That just means that you are not going to allow their emotional outburst to impact your emotional logical stability. Number 3, pre-teach for success. If a person is going to have any chance at all at overcoming their habit of a power struggle with other people, you have to allow them to analyze the situation before it ever even occurs.

Which means that you're going to pull the person aside in a really safe environment where they feel like things are good right now and you're going to say, "Have you notice what happens when you get frustrated about this certain thing? Or when so-and-so tries to push your buttons in this way? Or whatever happens in that person's life." And they might say, "Yeah." And then say, "Do you think maybe we could come up with another way so that you don't have to go to that place that emotionally wears you out that makes you feel disconnected from the family and all of these things?" They might be intrigued at that point.

Even if they say, "No, I don't care." You still say, "I think we can come up with something else." And then you're going to teach them skills. One of the most important skills that you're going to teach them is a skill called disagreeing appropriately. That brings us to step 4 which is teaching them the skills they need to stay in the logical part of their brains. So, we teach children 4 basic skills. They are following instructions, accepting no answers, accepting consequences, and disagreeing appropriately. If a person learns all 4 of these four basic skills, that takes care of 99% of their behavioral problems.

Trust me on this. After doing foster care for troubled teens for many years and now teaching this for 20 years, I know this takes care of nearly everything that you could think of. So, did you hear that last skill --disagreeing appropriately? That is usually a child's favorite skill. Because that skill helps them get understood when they feel like they're maybe not being understood. And helps them get their way which makes them happy. They know that somebody is listening to them. Well, your child needs to know how to get his or her way without arguing.

That means they need the skill of disagreeing appropriately. This book, Paije Takes The Stage teaches children how to disagree appropriately. We also talked about the skill in my other courses and things on teachingselfgovernment.com. But the steps to this skill are truly liberating. First, you look at the person so you establish a bond and a connection with that person.

That actually keeps you in the prefrontal cortex because you're thinking about connecting and looking at that person. Step number 2, you keep a calm face, voice, and body. When a person thinks about keeping a calm face, voice, and body, their feelings are transformed from anxiety (which is midbrain) to comfort and safety, which is more of a front brain thing to feel, actually. The third step is to say that you understand the other person's point of view.

That's important because when you're in an emotional place you're only thinking about yourself. Self, self, self. "How do I feel? How do I feel?" When you go to the front brain, you have to think about how everybody might be interpreting this interaction, what they feel like other people need to understand not just yourself. So, this is a great thing to bring a person to the front brain. So, you would say, "I know that you don't want me to go out and play after dinner." That's seeking to understand another person.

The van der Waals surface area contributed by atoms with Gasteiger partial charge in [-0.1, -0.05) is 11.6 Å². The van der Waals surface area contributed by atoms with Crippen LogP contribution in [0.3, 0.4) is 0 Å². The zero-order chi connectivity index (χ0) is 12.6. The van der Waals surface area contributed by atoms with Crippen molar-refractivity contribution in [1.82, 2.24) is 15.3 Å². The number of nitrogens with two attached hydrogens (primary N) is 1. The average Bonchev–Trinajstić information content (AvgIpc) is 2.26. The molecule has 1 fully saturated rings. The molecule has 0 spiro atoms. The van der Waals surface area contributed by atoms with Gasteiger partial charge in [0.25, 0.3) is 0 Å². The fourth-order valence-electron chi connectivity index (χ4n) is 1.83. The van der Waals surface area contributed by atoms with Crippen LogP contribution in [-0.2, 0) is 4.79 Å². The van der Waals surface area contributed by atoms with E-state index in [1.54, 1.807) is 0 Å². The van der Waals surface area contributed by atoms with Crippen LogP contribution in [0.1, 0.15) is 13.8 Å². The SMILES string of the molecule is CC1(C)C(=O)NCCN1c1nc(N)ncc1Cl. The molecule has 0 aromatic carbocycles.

Then the next step 4 is to share your point of view so you would say, "But I told Jonathan that I would come back out and play after dinner and I think he's waiting for me. I feel like it might be rude to leave him staying out there. Could I just go out for a few minutes?" Then Step 5 is that you wait to listen to what the other person has to say. And you say "Okay" to whatever it is if it's your parent of course or teacher or something like that, a person in authority. You would say okay and then you drop the subject is the final step. So, maybe the person says, "No, you still can't go out and play after dinner." Then you would say, "Okay." And you would drop the subject.

But hopefully, probably a parent would say, "Oh, yeah. You can go out with Jonathan for 10 minutes. But then when I call you in that's going to be instruction and you need to say okay and come." And remember following instructions is one of those other four basic skills. The fifth step for avoiding power struggles is to consistently correct.

People will contact me all the time. I do this support group calls weekly. And probably on almost every third support call, somebody will ask me some questions that sound like this, "Nicholeen, I have a child who they just keep having so much attitude. I tell them to do stuff but they just won't do it. They just don't care. I don't know how to get over this hump.

They know the 4 basic skills but they just don't seem to care about them. And so I feel like I'm just nagging them all the time." You know, something to that effect. And the first thing that pops into my mind is, "Ah, you're not being consistent." It's very easy to see you're not being consistent.

If you have to nag your children, you're not being consistent. And by the way, nagging leads to excuse-making and wiggling out of problems which then leads to power struggling. It's actually already part of the manipulative power struggling process. But that really kicks off the other 3 power struggling ways. So, you have to consistently correct. Which means you have to keep your tolerances low.